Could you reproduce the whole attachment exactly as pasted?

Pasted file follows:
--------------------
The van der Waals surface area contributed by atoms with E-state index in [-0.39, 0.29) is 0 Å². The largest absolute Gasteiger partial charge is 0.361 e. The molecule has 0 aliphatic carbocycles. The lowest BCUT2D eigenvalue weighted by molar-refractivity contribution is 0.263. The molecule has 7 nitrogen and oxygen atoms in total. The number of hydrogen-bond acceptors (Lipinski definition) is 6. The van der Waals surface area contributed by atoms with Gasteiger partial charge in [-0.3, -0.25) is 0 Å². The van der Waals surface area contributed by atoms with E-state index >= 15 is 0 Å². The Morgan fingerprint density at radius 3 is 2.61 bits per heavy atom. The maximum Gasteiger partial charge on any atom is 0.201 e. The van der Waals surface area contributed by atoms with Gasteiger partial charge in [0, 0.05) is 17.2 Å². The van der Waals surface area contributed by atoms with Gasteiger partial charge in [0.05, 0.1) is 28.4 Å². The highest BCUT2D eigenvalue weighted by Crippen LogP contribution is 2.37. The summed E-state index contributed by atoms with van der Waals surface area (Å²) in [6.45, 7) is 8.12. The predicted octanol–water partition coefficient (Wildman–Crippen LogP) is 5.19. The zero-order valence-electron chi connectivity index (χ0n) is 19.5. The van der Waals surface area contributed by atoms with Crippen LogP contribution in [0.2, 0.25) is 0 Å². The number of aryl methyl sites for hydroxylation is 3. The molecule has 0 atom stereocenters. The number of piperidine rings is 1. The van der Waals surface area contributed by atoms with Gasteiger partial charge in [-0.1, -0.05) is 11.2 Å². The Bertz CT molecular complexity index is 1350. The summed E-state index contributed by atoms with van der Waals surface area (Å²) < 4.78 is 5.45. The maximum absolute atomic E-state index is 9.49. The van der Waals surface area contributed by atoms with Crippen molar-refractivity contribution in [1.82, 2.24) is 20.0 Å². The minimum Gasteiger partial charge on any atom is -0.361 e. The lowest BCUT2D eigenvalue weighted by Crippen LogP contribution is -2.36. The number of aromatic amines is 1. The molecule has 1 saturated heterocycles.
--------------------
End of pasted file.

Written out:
The van der Waals surface area contributed by atoms with E-state index in [-0.39, 0.29) is 0 Å². The largest absolute Gasteiger partial charge is 0.361 e. The molecule has 0 aliphatic carbocycles. The lowest BCUT2D eigenvalue weighted by molar-refractivity contribution is 0.263. The molecule has 7 nitrogen and oxygen atoms in total. The number of hydrogen-bond acceptors (Lipinski definition) is 6. The van der Waals surface area contributed by atoms with Gasteiger partial charge in [-0.3, -0.25) is 0 Å². The van der Waals surface area contributed by atoms with E-state index >= 15 is 0 Å². The Morgan fingerprint density at radius 3 is 2.61 bits per heavy atom. The maximum Gasteiger partial charge on any atom is 0.201 e. The van der Waals surface area contributed by atoms with Gasteiger partial charge in [0, 0.05) is 17.2 Å². The van der Waals surface area contributed by atoms with Gasteiger partial charge in [0.05, 0.1) is 28.4 Å². The highest BCUT2D eigenvalue weighted by Crippen LogP contribution is 2.37. The summed E-state index contributed by atoms with van der Waals surface area (Å²) in [6.45, 7) is 8.12. The predicted octanol–water partition coefficient (Wildman–Crippen LogP) is 5.19. The zero-order valence-electron chi connectivity index (χ0n) is 19.5. The van der Waals surface area contributed by atoms with Crippen LogP contribution in [0.2, 0.25) is 0 Å². The number of aryl methyl sites for hydroxylation is 3. The molecule has 0 atom stereocenters. The number of piperidine rings is 1. The van der Waals surface area contributed by atoms with Gasteiger partial charge in [-0.1, -0.05) is 11.2 Å². The Bertz CT molecular complexity index is 1350. The summed E-state index contributed by atoms with van der Waals surface area (Å²) < 4.78 is 5.45. The maximum absolute atomic E-state index is 9.49. The van der Waals surface area contributed by atoms with Crippen molar-refractivity contribution in [1.82, 2.24) is 20.0 Å². The minimum Gasteiger partial charge on any atom is -0.361 e. The lowest BCUT2D eigenvalue weighted by Crippen LogP contribution is -2.36. The number of aromatic amines is 1. The molecule has 1 saturated heterocycles.